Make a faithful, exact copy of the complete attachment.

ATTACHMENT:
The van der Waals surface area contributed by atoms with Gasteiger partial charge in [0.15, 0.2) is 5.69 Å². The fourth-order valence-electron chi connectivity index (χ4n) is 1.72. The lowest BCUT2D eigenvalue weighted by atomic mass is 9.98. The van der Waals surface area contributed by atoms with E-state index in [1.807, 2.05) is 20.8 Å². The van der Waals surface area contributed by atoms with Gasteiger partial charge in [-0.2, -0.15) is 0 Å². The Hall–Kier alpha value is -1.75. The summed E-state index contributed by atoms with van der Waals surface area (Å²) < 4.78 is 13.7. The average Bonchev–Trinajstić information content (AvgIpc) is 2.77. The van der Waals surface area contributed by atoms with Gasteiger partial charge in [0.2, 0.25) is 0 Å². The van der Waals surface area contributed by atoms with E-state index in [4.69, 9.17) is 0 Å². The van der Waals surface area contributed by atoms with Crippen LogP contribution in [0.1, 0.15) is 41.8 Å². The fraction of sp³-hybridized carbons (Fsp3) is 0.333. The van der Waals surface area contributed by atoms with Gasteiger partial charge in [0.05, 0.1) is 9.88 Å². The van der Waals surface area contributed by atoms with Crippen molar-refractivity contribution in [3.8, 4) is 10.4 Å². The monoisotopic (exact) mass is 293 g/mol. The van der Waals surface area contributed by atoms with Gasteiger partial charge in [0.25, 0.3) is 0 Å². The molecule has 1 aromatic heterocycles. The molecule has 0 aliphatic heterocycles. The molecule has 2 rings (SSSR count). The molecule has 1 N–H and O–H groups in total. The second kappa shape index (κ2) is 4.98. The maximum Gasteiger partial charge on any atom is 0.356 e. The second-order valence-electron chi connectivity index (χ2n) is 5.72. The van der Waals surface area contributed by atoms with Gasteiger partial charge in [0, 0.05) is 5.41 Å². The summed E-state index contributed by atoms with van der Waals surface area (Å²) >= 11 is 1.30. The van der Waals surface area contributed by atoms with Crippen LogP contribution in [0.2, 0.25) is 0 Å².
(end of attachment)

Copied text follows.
The van der Waals surface area contributed by atoms with Gasteiger partial charge in [0.15, 0.2) is 5.69 Å². The fourth-order valence-electron chi connectivity index (χ4n) is 1.72. The lowest BCUT2D eigenvalue weighted by atomic mass is 9.98. The van der Waals surface area contributed by atoms with E-state index in [1.807, 2.05) is 20.8 Å². The van der Waals surface area contributed by atoms with Gasteiger partial charge in [-0.2, -0.15) is 0 Å². The Hall–Kier alpha value is -1.75. The summed E-state index contributed by atoms with van der Waals surface area (Å²) < 4.78 is 13.7. The average Bonchev–Trinajstić information content (AvgIpc) is 2.77. The van der Waals surface area contributed by atoms with Gasteiger partial charge in [0.2, 0.25) is 0 Å². The van der Waals surface area contributed by atoms with E-state index in [4.69, 9.17) is 0 Å². The van der Waals surface area contributed by atoms with Crippen LogP contribution in [0.1, 0.15) is 41.8 Å². The fraction of sp³-hybridized carbons (Fsp3) is 0.333. The van der Waals surface area contributed by atoms with Gasteiger partial charge in [0.05, 0.1) is 9.88 Å². The van der Waals surface area contributed by atoms with Crippen molar-refractivity contribution in [3.8, 4) is 10.4 Å². The monoisotopic (exact) mass is 293 g/mol. The van der Waals surface area contributed by atoms with Gasteiger partial charge in [0.25, 0.3) is 0 Å². The molecule has 1 aromatic heterocycles. The molecule has 0 aliphatic heterocycles. The molecule has 2 rings (SSSR count). The molecule has 1 N–H and O–H groups in total. The second kappa shape index (κ2) is 4.98. The maximum Gasteiger partial charge on any atom is 0.356 e. The second-order valence-electron chi connectivity index (χ2n) is 5.72. The van der Waals surface area contributed by atoms with Gasteiger partial charge in [0, 0.05) is 5.41 Å². The summed E-state index contributed by atoms with van der Waals surface area (Å²) >= 11 is 1.30. The van der Waals surface area contributed by atoms with Crippen LogP contribution in [0.2, 0.25) is 0 Å².